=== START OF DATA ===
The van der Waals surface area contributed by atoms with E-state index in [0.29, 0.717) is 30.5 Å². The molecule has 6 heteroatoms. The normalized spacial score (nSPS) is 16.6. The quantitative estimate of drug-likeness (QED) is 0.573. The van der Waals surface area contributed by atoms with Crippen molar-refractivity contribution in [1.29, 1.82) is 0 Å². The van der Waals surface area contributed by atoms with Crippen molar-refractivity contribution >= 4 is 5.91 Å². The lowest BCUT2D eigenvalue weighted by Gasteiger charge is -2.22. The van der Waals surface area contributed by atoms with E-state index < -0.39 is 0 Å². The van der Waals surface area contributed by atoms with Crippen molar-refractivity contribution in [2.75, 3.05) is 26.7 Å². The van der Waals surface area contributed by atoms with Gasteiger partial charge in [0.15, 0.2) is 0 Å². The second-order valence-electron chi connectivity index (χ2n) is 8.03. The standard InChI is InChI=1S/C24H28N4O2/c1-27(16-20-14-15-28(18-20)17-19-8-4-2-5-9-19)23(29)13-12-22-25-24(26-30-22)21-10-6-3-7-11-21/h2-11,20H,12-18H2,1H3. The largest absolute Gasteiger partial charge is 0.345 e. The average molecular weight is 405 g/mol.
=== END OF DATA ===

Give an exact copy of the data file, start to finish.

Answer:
The van der Waals surface area contributed by atoms with E-state index in [0.29, 0.717) is 30.5 Å². The molecule has 6 heteroatoms. The normalized spacial score (nSPS) is 16.6. The quantitative estimate of drug-likeness (QED) is 0.573. The van der Waals surface area contributed by atoms with Crippen molar-refractivity contribution in [1.29, 1.82) is 0 Å². The van der Waals surface area contributed by atoms with Crippen molar-refractivity contribution >= 4 is 5.91 Å². The lowest BCUT2D eigenvalue weighted by Gasteiger charge is -2.22. The van der Waals surface area contributed by atoms with E-state index < -0.39 is 0 Å². The van der Waals surface area contributed by atoms with Crippen molar-refractivity contribution in [2.75, 3.05) is 26.7 Å². The van der Waals surface area contributed by atoms with Gasteiger partial charge in [0.15, 0.2) is 0 Å². The second-order valence-electron chi connectivity index (χ2n) is 8.03. The standard InChI is InChI=1S/C24H28N4O2/c1-27(16-20-14-15-28(18-20)17-19-8-4-2-5-9-19)23(29)13-12-22-25-24(26-30-22)21-10-6-3-7-11-21/h2-11,20H,12-18H2,1H3. The largest absolute Gasteiger partial charge is 0.345 e. The average molecular weight is 405 g/mol.